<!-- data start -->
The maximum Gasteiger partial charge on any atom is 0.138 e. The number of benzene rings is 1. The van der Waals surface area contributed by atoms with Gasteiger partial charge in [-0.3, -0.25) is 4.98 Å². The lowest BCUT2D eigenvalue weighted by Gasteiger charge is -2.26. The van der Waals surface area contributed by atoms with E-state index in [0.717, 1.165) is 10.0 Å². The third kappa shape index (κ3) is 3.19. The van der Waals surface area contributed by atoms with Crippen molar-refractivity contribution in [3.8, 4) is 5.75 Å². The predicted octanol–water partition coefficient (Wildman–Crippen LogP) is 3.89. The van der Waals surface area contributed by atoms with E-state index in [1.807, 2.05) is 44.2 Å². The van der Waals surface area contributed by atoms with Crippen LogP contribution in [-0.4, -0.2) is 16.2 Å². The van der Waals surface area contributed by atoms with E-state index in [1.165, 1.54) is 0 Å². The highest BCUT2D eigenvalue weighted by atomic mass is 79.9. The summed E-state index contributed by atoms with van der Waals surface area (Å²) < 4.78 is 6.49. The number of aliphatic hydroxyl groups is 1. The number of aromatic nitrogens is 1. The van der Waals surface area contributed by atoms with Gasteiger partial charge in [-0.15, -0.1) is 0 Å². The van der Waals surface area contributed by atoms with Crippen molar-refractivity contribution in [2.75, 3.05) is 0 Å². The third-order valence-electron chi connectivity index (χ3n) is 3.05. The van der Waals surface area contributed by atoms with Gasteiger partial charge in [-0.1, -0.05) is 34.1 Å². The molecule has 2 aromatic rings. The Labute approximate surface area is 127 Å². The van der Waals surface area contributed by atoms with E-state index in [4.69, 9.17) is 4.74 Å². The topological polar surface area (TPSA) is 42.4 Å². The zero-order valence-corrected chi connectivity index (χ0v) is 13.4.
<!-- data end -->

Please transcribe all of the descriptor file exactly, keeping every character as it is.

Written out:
The maximum Gasteiger partial charge on any atom is 0.138 e. The number of benzene rings is 1. The van der Waals surface area contributed by atoms with Gasteiger partial charge in [-0.3, -0.25) is 4.98 Å². The lowest BCUT2D eigenvalue weighted by Gasteiger charge is -2.26. The van der Waals surface area contributed by atoms with E-state index in [0.717, 1.165) is 10.0 Å². The third kappa shape index (κ3) is 3.19. The van der Waals surface area contributed by atoms with Crippen molar-refractivity contribution in [3.8, 4) is 5.75 Å². The predicted octanol–water partition coefficient (Wildman–Crippen LogP) is 3.89. The van der Waals surface area contributed by atoms with E-state index in [1.807, 2.05) is 44.2 Å². The van der Waals surface area contributed by atoms with Crippen LogP contribution in [-0.4, -0.2) is 16.2 Å². The van der Waals surface area contributed by atoms with E-state index in [1.165, 1.54) is 0 Å². The highest BCUT2D eigenvalue weighted by atomic mass is 79.9. The summed E-state index contributed by atoms with van der Waals surface area (Å²) < 4.78 is 6.49. The number of aliphatic hydroxyl groups is 1. The number of aromatic nitrogens is 1. The van der Waals surface area contributed by atoms with Gasteiger partial charge in [-0.15, -0.1) is 0 Å². The van der Waals surface area contributed by atoms with Crippen molar-refractivity contribution in [2.75, 3.05) is 0 Å². The third-order valence-electron chi connectivity index (χ3n) is 3.05. The van der Waals surface area contributed by atoms with Gasteiger partial charge in [-0.1, -0.05) is 34.1 Å². The molecule has 2 aromatic rings. The Labute approximate surface area is 127 Å². The van der Waals surface area contributed by atoms with E-state index in [4.69, 9.17) is 4.74 Å². The topological polar surface area (TPSA) is 42.4 Å². The zero-order valence-corrected chi connectivity index (χ0v) is 13.4.